Purpose: The purpose of this paper is to conceptualize e-business adoption and to generate understanding of the range of factors affecting the adoption process. The paper also aims at exploring the perceived impact of e-business adoption on logistics-related processes. Design/methodology/approach: Case study research, by conducting in-depth interviews in eight companies. Findings: E-business adoption is not exclusively a matter of resources. Increased e-business adoption and impact are caused by increased operational compatibility, as well as increased levels of collaboration. In terms of e-business impact this mainly refers to cycle time reductions and quality improvements, rather than direct cost reductions as reported by other authors. Research limitations/implications: The intrinsic weakness of the research method and the way concepts are operationalized limits the ability to generalize findings. Practical implications: Managers should emphasize developing their relationships with theirsuppliers/customers, in an effort to do common e-business investments, and should aim to increase their partners' commitment to the use of these applications. Originality/value: This paper provides empirical evidence from a sector where limited research efforts have taken place. Explanations can be helpful to other researchers involved in the understanding of the adoption of e-business and its impact.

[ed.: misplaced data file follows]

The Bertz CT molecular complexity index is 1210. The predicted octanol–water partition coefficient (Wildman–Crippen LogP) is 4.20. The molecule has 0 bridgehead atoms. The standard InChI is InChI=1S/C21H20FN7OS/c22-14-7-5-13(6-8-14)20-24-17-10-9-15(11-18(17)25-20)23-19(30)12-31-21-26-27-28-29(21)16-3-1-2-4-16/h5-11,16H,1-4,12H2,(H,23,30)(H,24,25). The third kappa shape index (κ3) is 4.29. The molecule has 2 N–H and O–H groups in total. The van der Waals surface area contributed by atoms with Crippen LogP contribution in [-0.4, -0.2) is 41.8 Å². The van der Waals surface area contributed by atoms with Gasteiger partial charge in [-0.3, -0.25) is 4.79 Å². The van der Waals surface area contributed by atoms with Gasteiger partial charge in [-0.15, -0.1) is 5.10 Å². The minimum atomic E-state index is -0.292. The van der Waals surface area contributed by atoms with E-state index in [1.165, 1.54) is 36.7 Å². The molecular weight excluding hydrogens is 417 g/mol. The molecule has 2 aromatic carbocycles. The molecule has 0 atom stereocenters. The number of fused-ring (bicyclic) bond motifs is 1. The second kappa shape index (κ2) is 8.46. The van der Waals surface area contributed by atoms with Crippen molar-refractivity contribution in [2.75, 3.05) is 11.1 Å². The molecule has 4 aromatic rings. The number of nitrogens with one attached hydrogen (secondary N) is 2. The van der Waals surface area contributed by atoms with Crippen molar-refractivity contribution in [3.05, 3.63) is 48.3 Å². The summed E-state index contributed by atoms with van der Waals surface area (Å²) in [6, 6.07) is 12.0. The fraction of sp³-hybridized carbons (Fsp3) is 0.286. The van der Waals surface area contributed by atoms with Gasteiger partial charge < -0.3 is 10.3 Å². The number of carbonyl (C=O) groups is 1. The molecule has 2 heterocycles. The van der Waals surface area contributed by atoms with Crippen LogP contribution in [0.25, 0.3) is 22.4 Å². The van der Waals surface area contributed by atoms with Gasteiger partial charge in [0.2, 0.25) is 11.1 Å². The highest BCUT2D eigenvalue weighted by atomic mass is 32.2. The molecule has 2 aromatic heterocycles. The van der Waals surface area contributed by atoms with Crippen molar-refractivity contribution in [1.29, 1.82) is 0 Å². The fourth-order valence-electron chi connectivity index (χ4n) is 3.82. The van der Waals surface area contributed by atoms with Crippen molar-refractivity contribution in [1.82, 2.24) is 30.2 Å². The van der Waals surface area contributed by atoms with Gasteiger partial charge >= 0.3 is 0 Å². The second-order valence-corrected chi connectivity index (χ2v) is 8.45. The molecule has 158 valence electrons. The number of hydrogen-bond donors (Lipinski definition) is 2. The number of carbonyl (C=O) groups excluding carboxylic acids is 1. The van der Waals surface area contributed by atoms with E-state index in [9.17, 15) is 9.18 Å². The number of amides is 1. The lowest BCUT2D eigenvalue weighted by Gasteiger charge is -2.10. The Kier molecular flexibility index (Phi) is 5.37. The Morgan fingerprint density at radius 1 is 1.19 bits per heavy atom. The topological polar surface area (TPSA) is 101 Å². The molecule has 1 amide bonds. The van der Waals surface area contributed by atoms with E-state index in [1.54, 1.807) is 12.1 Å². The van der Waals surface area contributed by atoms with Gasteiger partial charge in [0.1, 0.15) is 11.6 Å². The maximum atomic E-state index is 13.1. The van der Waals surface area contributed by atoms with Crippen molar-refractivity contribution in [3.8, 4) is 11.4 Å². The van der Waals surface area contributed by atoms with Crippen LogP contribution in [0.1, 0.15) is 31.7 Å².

- agriculture and food technology
- distribution management
- electronic commerce
- supply chain management